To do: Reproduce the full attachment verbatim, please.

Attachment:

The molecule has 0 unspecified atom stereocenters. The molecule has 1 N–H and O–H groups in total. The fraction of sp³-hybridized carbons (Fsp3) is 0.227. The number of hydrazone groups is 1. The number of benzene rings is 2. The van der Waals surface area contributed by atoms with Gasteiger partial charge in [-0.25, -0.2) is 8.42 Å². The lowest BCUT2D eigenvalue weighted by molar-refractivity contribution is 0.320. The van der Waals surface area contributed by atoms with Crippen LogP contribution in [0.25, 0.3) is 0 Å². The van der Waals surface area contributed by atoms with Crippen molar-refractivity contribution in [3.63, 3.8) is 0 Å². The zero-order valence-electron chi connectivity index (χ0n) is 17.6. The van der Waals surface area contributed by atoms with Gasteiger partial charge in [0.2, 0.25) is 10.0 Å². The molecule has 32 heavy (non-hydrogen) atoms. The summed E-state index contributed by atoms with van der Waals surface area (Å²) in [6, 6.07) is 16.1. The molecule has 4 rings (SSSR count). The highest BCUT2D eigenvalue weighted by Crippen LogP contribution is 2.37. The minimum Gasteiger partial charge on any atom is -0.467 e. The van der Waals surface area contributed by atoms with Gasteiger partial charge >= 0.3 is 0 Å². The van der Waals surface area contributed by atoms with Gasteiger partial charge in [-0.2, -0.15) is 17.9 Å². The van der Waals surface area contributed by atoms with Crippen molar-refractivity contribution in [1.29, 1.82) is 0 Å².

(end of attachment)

The molecule has 0 unspecified atom stereocenters. The molecule has 1 N–H and O–H groups in total. The fraction of sp³-hybridized carbons (Fsp3) is 0.227. The number of hydrazone groups is 1. The number of benzene rings is 2. The van der Waals surface area contributed by atoms with Gasteiger partial charge in [-0.25, -0.2) is 8.42 Å². The lowest BCUT2D eigenvalue weighted by molar-refractivity contribution is 0.320. The van der Waals surface area contributed by atoms with Crippen LogP contribution in [0.25, 0.3) is 0 Å². The van der Waals surface area contributed by atoms with Crippen molar-refractivity contribution in [3.63, 3.8) is 0 Å². The zero-order valence-electron chi connectivity index (χ0n) is 17.6. The van der Waals surface area contributed by atoms with Gasteiger partial charge in [0.2, 0.25) is 10.0 Å². The molecule has 32 heavy (non-hydrogen) atoms. The summed E-state index contributed by atoms with van der Waals surface area (Å²) in [6, 6.07) is 16.1. The molecule has 4 rings (SSSR count). The highest BCUT2D eigenvalue weighted by Crippen LogP contribution is 2.37. The minimum Gasteiger partial charge on any atom is -0.467 e. The van der Waals surface area contributed by atoms with Gasteiger partial charge >= 0.3 is 0 Å². The van der Waals surface area contributed by atoms with Gasteiger partial charge in [-0.2, -0.15) is 17.9 Å². The van der Waals surface area contributed by atoms with Crippen molar-refractivity contribution in [1.29, 1.82) is 0 Å².